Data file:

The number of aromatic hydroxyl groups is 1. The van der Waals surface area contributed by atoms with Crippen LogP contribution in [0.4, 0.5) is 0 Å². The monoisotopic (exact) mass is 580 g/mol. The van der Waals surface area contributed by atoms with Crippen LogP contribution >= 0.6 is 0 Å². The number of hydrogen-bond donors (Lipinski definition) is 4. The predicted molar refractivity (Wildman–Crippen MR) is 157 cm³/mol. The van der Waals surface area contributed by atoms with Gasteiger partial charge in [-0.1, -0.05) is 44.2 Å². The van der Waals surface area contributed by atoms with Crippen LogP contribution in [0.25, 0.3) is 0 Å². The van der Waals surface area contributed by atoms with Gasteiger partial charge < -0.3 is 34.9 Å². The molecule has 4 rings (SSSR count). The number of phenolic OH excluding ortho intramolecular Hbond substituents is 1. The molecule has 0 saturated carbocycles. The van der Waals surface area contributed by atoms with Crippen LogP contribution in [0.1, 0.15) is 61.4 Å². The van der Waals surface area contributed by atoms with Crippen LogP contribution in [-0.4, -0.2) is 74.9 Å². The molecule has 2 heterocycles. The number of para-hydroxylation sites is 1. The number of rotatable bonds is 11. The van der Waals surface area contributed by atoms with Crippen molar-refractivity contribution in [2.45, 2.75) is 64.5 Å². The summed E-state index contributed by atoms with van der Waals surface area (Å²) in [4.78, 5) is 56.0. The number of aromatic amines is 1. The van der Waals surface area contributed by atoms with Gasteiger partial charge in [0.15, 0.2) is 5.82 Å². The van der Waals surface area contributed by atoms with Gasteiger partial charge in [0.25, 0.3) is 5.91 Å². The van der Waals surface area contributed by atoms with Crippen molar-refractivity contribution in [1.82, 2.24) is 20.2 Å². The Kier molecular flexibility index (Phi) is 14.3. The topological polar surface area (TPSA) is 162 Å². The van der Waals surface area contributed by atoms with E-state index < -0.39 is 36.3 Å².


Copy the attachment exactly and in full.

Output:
The number of aromatic hydroxyl groups is 1. The van der Waals surface area contributed by atoms with Crippen LogP contribution in [0.4, 0.5) is 0 Å². The monoisotopic (exact) mass is 580 g/mol. The van der Waals surface area contributed by atoms with Crippen LogP contribution >= 0.6 is 0 Å². The number of hydrogen-bond donors (Lipinski definition) is 4. The predicted molar refractivity (Wildman–Crippen MR) is 157 cm³/mol. The van der Waals surface area contributed by atoms with Gasteiger partial charge in [-0.1, -0.05) is 44.2 Å². The van der Waals surface area contributed by atoms with Crippen LogP contribution in [0.25, 0.3) is 0 Å². The van der Waals surface area contributed by atoms with Gasteiger partial charge < -0.3 is 34.9 Å². The molecule has 4 rings (SSSR count). The number of phenolic OH excluding ortho intramolecular Hbond substituents is 1. The molecule has 0 saturated carbocycles. The van der Waals surface area contributed by atoms with Crippen LogP contribution in [0.1, 0.15) is 61.4 Å². The van der Waals surface area contributed by atoms with Crippen LogP contribution in [-0.4, -0.2) is 74.9 Å². The molecule has 2 heterocycles. The number of para-hydroxylation sites is 1. The number of rotatable bonds is 11. The van der Waals surface area contributed by atoms with Crippen molar-refractivity contribution in [2.45, 2.75) is 64.5 Å². The summed E-state index contributed by atoms with van der Waals surface area (Å²) in [4.78, 5) is 56.0. The number of aromatic amines is 1. The van der Waals surface area contributed by atoms with Gasteiger partial charge in [0.15, 0.2) is 5.82 Å². The van der Waals surface area contributed by atoms with Gasteiger partial charge in [0.25, 0.3) is 5.91 Å². The van der Waals surface area contributed by atoms with Crippen molar-refractivity contribution in [1.82, 2.24) is 20.2 Å². The Kier molecular flexibility index (Phi) is 14.3. The topological polar surface area (TPSA) is 162 Å². The van der Waals surface area contributed by atoms with E-state index < -0.39 is 36.3 Å².